Dear Commons Community,
Yesterday marked the first “Not My Presidents Day” as thousands of people protested Donald Trump in cities all over the country including Los Angeles, New York City, Chicago, Austin, Atlanta, Philadelphia, Denver and Washington, D.C.
In New York, protesters gathered outside Trump International Hotel and Tower to hoist signs that defended refugees, condemned the president’s Cabinet picks, and called for his impeachment. Families and individuals of all ages chanted “Not my president!” and “Black lives matter!”
Here are comments from protesters courtesy of The Huffington Post:
Mercedes Vizcaino, 42, works in New York City and came to Monday’s protest with a friend who is a science teacher.
“I think it’s important to take a stand and not be complicit about what’s going on in the country,” Vizcaino said. “Democracy as we know it is being challenged. … My freedoms that I’ve cherished and perhaps never thought about disappearing, right now I know they may be taken away.”
Richard Rumph, a retired New York City elementary school teacher, said he couldn’t recall attending a rally before Trump took office. He joined in on Monday partly because he objects to Betsy DeVos, the education secretary.
“DeVos basically has no understanding of public education,” said Rumph, 66. “She’s going to push charter schools and public education is going to go down the tubes.”
Richard Rumph, center, came to New York City’s “Not My Presidents Day” from New Rochelle, New York.
The “Not My Presidents Day” events are the latest in a wave of protests that have followed Trump’s inauguration, starting with the women’s marches on Jan. 21. After Trump imposed a contentious executive order halting refugee resettlement and travelers from several Muslim-majority countries, protesters rallied at airports around the country. Last week, the “Day Without Immigrants” movement inspired rallies and shuttered businesses nationwide.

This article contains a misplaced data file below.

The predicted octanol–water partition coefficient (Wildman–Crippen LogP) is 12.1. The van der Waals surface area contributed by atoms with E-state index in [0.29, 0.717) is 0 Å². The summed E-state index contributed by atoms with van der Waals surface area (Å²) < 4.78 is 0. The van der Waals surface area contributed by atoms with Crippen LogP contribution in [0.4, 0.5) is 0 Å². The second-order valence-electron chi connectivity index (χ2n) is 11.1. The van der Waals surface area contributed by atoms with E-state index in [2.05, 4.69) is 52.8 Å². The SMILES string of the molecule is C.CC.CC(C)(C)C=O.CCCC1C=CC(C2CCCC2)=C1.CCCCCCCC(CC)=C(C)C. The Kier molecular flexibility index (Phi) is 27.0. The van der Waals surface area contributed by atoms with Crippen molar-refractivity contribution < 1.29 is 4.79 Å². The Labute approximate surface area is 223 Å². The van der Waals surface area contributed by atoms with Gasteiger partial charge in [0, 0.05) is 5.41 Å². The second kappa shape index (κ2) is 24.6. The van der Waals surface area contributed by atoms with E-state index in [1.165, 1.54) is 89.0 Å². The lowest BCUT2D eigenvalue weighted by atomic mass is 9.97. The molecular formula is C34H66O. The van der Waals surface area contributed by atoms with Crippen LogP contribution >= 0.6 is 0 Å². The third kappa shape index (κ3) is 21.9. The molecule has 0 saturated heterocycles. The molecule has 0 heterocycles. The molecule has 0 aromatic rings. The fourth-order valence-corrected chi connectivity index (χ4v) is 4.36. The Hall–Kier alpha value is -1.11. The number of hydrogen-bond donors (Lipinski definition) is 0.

Former Illinois Gov. Pat Quinn (D) was in the crowd in Chicago, gathering signatures for a local ballot initiative. He said the uptick in protests since inauguration was necessary in the Trump era.
“Freedom of assembly, freedom to protest, freedom of the press — these are all freedoms under attack by Trump,” Quinn said. “We’re going to resist authoritarianism. That’s what Trump is — an authoritarian.”
Olga Lexell, 24, helped plan the protest at Los Angeles city hall. The Facebook invite for the event spurred interest from other cities, and Lexell recruited volunteers in New York and Chicago to set up protests there. Most of the sister rallies were organized independently by grassroots volunteers and are focused on how Trump’s plans affect their cities.
“Pretty much all of the people who volunteered to help us organize turned out to be women,” Lexell told The Huffington Post in an email. “Women are really leading the charge with the anti-Trump resistance.”
Lexell said Monday’s protests had mostly been organized through Facebook and word of mouth. She planned the LA event with Heather Mason, one of her friends.
“I don’t think either of us had ever organized any kind of protest or rally of this size before, but it just felt like something we had to do to have our voices heard,” Lexell said. “Lately I’ve been afraid because of the overwhelming anti-immigrant sentiment he’s building; I’m an immigrant myself, so that’s terrifying to me.”
Mason, 28, said she thinks Californians have a responsibility to lead the resistance to the administration’s efforts.
“After Trump was elected I cried and was physically ill honestly,” Mason said. “I felt miserable and depressed for days. And then I joined the Action Group Network and began brainstorming with friends as to what we could do to feel less useless.”
Voices are being heard throughout the country! It will be interesting to see how this plays out over the next several months.